A Farewell to Arms – the longest haiku

Poppies - courtesy Giuseppe Moscato A Farewell to Arms is shot through with truth and rendered in the simplest prose.

Like a haiku – the ultra-brief Japanese poems lauded for their spare elegance – Ernest Hemingway’s novel about an ambulance driver in World War I uses simple uncluttered language. Landscapes are sketched in a few deft word strokes, death too.

The heartbreak of war is understated. It waits to be uncovered once the reader ponders the words a little. Hemingway called this his Iceberg Theory of writing. The idea is that if you write truly enough your reader will get an innate sense of the story without all the details having to be included for, like an iceberg, much of the story is concealed beneath the surface but accessible.

From a practical writing point of view, Hemingway writes like a newspaper reporter – indeed, he once was one. He describes what he sees in front of him directly and without embellishment. In some of his later works, such as A Moveable Feast, his language is more lyrical, but in this early work his prose is spare. Hemingway further honed this sparse reporter’s style by writing short stories – a medium that teaches a writer to make very word count, rather like copy writing.

For example, his description of a friend’s death in A Farewell to Arms is recounted in just a few words. Hit by a shell, Hemingway describes his friend biting his arm against the pain of his shattered legs, then calling for his mother as he dies. It is not the kind of full-on graphic image we are now used to but it is a telling one, and once again you have to let the reality sink in.

When it works this spare technique works well, but it is a bit of a slow burn. For example, early in the book, Katherine, the nurse the main character Frederic falls in love with, tells Frederic she was going to cut off all her hair after her fiancé was killed at the Front. You only realise the significance of this when you think historically about how important a beautiful head of hair was to a young woman in 1915. To cut off your hair was to negate your femininity, to tell the world you are effectively a widow.

Ernest Hemingway

Ernest Hemingway at work in the 1940s


Always precise

The oft-quoted “Courage is grace under pressure” is an excellent example of Hemingway’s concise and precise use of language.

But this longer quote is stylistically even better, partly because of its judicious and repetitive use of ‘very’: “The world breaks everyone and afterward many are strong at the broken places. But those that will not break it kills. It kills the very good and the very gentle and the very brave impartially.”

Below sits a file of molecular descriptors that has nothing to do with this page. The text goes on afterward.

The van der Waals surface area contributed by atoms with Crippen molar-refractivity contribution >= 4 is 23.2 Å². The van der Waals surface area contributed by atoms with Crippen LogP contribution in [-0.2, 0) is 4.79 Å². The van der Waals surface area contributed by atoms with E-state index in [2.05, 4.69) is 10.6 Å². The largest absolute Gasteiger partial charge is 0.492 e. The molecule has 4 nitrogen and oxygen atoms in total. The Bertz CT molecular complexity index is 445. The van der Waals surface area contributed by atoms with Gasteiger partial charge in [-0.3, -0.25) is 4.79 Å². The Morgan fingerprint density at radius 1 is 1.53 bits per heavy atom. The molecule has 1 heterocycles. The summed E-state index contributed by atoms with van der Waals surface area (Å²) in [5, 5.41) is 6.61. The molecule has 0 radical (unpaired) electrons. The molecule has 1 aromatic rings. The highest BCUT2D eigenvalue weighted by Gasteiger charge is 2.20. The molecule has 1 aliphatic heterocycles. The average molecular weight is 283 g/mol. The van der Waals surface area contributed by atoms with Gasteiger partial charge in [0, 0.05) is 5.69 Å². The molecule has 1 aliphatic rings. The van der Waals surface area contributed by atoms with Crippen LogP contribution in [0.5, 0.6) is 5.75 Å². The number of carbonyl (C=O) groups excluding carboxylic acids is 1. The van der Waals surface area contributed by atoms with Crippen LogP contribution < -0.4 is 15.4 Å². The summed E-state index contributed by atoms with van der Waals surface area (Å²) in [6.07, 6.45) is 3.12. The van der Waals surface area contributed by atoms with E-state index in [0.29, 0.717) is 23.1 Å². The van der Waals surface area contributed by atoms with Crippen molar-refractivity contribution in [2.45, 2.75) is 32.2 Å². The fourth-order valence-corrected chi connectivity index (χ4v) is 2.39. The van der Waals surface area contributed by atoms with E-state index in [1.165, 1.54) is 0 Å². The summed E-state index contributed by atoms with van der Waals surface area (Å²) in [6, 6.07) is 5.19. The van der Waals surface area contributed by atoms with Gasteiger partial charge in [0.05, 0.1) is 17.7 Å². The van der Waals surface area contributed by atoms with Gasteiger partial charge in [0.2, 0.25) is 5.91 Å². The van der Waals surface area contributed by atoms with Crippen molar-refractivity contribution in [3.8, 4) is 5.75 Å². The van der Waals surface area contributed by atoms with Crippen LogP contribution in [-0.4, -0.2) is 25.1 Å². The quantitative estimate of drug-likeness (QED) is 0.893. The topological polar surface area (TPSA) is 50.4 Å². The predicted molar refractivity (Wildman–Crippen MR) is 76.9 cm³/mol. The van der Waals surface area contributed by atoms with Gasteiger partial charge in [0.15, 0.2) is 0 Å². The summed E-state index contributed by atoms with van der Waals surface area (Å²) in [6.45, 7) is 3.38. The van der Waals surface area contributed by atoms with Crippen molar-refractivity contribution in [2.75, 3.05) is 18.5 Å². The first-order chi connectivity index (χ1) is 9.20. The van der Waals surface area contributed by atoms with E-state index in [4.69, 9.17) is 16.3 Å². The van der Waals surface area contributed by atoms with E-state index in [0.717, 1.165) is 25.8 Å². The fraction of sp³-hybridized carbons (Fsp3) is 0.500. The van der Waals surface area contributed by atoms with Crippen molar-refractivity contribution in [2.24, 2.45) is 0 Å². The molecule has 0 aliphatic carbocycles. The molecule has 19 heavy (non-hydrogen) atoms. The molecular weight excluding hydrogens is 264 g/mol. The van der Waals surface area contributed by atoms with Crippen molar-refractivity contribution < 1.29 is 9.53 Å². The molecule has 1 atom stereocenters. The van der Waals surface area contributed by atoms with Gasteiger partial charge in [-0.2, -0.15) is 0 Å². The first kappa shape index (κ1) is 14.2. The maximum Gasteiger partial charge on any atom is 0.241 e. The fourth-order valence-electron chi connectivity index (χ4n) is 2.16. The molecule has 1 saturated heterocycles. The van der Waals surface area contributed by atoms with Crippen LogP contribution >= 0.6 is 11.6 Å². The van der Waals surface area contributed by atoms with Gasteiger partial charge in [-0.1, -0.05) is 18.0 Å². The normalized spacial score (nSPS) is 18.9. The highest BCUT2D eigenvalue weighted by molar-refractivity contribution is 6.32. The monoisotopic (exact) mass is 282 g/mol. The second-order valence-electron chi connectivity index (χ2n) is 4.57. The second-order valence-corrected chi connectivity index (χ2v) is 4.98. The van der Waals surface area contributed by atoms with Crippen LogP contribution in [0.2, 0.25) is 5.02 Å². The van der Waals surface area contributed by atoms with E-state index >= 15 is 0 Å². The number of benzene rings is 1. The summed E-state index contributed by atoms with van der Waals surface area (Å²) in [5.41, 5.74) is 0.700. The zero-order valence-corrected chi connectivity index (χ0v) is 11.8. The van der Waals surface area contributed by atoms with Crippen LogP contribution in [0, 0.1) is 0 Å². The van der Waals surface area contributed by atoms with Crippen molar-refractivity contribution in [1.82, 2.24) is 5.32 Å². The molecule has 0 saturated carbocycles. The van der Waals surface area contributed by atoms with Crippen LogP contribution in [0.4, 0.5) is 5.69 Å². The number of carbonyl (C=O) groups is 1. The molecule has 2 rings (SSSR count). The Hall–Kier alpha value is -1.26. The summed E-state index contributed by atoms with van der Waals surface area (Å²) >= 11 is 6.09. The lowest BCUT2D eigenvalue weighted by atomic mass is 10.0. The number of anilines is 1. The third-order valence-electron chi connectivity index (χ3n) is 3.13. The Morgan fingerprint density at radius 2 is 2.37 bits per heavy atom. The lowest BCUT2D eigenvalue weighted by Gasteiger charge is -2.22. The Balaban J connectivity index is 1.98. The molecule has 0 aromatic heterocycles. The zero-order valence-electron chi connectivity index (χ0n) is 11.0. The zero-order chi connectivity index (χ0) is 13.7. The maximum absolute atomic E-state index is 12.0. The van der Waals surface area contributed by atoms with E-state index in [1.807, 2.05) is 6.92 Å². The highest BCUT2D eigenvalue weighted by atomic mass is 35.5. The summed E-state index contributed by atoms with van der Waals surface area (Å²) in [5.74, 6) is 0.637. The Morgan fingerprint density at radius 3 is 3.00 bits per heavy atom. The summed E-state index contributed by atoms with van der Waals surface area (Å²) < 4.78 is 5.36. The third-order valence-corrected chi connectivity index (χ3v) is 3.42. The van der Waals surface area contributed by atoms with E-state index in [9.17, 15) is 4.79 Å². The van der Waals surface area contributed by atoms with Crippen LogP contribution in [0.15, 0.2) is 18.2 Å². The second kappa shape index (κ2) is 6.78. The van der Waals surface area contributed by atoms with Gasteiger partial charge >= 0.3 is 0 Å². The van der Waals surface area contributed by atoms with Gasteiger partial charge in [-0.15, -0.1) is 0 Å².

But spare elegance isn’t all. Even Hemingway realised this. Too spare can be dull, and Hemingway’s style developed over time. But he was always careful to use adjectives and adverbs judiciously.

The memoir about his life in Paris as an expatriate writer in the 1920s, called A Moveable Feast, is more sumptuous in style. But it never becomes over-blown, and given the ‘feast’ is a young man’s Paris it could so easily have been in another’s hands.

Here is a wonderful example: “As I ate the oysters with their strong taste of the sea and their faint metallic taste that the cold white wine washed away, leaving only the sea taste and the succulent texture, and as I drank their cold liquid from each shell and washed it down with the crisp taste of the wine, I lost the empty feeling and began to be happy and to make plans.”

There are a lot of descriptive words here, but they are simple ones: cold, crisp, strong.

Hemingway always retained his preference for the simple words. Here is what he had to say about William Faulkner.

“Poor Faulkner. Does he really think big emotions come from big words? He thinks I don’t know the ten-dollar words. I know them all right. But there are older and simpler and better words, and those are the ones I use.”

If you like a simple, direct style you’ll love A Farewell to Arms. It doesn’t have the pace and plot of, say, a detective novel, but the flavour of this surprisingly delicate story lingers. It is also a window into a time, and a war, that shapes us and our world to this day.

1 Comment (+add yours?)

  1. Meredith
    Oct 28, 2014 @ 15:21:17

    Your use of words is very nice as well. It’s been years since I read Farewell. I think it’s time to reread.


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